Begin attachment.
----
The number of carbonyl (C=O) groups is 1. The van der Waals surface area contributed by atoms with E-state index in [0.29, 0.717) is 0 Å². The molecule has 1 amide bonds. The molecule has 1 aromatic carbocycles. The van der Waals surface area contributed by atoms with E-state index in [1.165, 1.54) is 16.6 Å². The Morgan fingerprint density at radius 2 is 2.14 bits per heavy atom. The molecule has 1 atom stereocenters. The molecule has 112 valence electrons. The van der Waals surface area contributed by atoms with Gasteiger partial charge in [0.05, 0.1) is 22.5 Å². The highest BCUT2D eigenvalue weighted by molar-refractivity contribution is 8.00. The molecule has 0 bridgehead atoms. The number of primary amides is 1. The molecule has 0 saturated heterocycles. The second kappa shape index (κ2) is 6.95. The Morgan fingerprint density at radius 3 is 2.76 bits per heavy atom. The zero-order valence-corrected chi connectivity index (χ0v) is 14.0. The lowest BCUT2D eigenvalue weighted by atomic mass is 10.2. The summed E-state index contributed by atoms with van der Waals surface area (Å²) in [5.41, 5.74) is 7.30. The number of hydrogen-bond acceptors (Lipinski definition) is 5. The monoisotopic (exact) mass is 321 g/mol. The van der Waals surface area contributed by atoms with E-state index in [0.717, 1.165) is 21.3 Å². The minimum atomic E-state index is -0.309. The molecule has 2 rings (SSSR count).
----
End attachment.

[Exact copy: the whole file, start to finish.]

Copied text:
The number of carbonyl (C=O) groups is 1. The van der Waals surface area contributed by atoms with E-state index in [0.29, 0.717) is 0 Å². The molecule has 1 amide bonds. The molecule has 1 aromatic carbocycles. The van der Waals surface area contributed by atoms with E-state index in [1.165, 1.54) is 16.6 Å². The Morgan fingerprint density at radius 2 is 2.14 bits per heavy atom. The molecule has 1 atom stereocenters. The molecule has 112 valence electrons. The van der Waals surface area contributed by atoms with Gasteiger partial charge in [0.05, 0.1) is 22.5 Å². The highest BCUT2D eigenvalue weighted by molar-refractivity contribution is 8.00. The molecule has 0 bridgehead atoms. The number of primary amides is 1. The molecule has 0 saturated heterocycles. The second kappa shape index (κ2) is 6.95. The Morgan fingerprint density at radius 3 is 2.76 bits per heavy atom. The zero-order valence-corrected chi connectivity index (χ0v) is 14.0. The lowest BCUT2D eigenvalue weighted by atomic mass is 10.2. The summed E-state index contributed by atoms with van der Waals surface area (Å²) in [5.41, 5.74) is 7.30. The number of hydrogen-bond acceptors (Lipinski definition) is 5. The monoisotopic (exact) mass is 321 g/mol. The van der Waals surface area contributed by atoms with E-state index in [0.717, 1.165) is 21.3 Å². The minimum atomic E-state index is -0.309. The molecule has 2 rings (SSSR count).